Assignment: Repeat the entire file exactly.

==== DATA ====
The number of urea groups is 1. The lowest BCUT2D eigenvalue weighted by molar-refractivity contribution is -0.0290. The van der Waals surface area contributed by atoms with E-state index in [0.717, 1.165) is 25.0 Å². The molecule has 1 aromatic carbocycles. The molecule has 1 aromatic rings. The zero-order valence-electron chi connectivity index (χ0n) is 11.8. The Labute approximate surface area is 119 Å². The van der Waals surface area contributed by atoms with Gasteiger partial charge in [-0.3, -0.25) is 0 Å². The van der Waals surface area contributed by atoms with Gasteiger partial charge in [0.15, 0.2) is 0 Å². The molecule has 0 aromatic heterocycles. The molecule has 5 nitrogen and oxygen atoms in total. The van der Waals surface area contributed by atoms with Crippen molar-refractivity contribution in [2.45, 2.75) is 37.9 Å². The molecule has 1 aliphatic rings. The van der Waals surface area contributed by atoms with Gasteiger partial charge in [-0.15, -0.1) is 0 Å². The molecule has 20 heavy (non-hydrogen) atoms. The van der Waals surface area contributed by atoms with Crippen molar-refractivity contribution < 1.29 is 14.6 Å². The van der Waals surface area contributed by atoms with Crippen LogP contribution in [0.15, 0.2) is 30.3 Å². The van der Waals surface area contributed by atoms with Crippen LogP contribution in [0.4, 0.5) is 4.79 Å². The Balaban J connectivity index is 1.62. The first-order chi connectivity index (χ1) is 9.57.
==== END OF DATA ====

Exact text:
The number of urea groups is 1. The lowest BCUT2D eigenvalue weighted by molar-refractivity contribution is -0.0290. The van der Waals surface area contributed by atoms with E-state index in [0.717, 1.165) is 25.0 Å². The molecule has 1 aromatic carbocycles. The molecule has 1 aromatic rings. The zero-order valence-electron chi connectivity index (χ0n) is 11.8. The Labute approximate surface area is 119 Å². The van der Waals surface area contributed by atoms with Gasteiger partial charge in [-0.3, -0.25) is 0 Å². The van der Waals surface area contributed by atoms with Gasteiger partial charge in [0.15, 0.2) is 0 Å². The molecule has 0 aromatic heterocycles. The molecule has 5 nitrogen and oxygen atoms in total. The van der Waals surface area contributed by atoms with Crippen molar-refractivity contribution in [2.45, 2.75) is 37.9 Å². The molecule has 1 aliphatic rings. The van der Waals surface area contributed by atoms with Gasteiger partial charge in [-0.15, -0.1) is 0 Å². The molecule has 20 heavy (non-hydrogen) atoms. The van der Waals surface area contributed by atoms with Crippen molar-refractivity contribution < 1.29 is 14.6 Å². The van der Waals surface area contributed by atoms with Crippen LogP contribution in [0.15, 0.2) is 30.3 Å². The van der Waals surface area contributed by atoms with Crippen LogP contribution in [0.4, 0.5) is 4.79 Å². The Balaban J connectivity index is 1.62. The first-order chi connectivity index (χ1) is 9.57.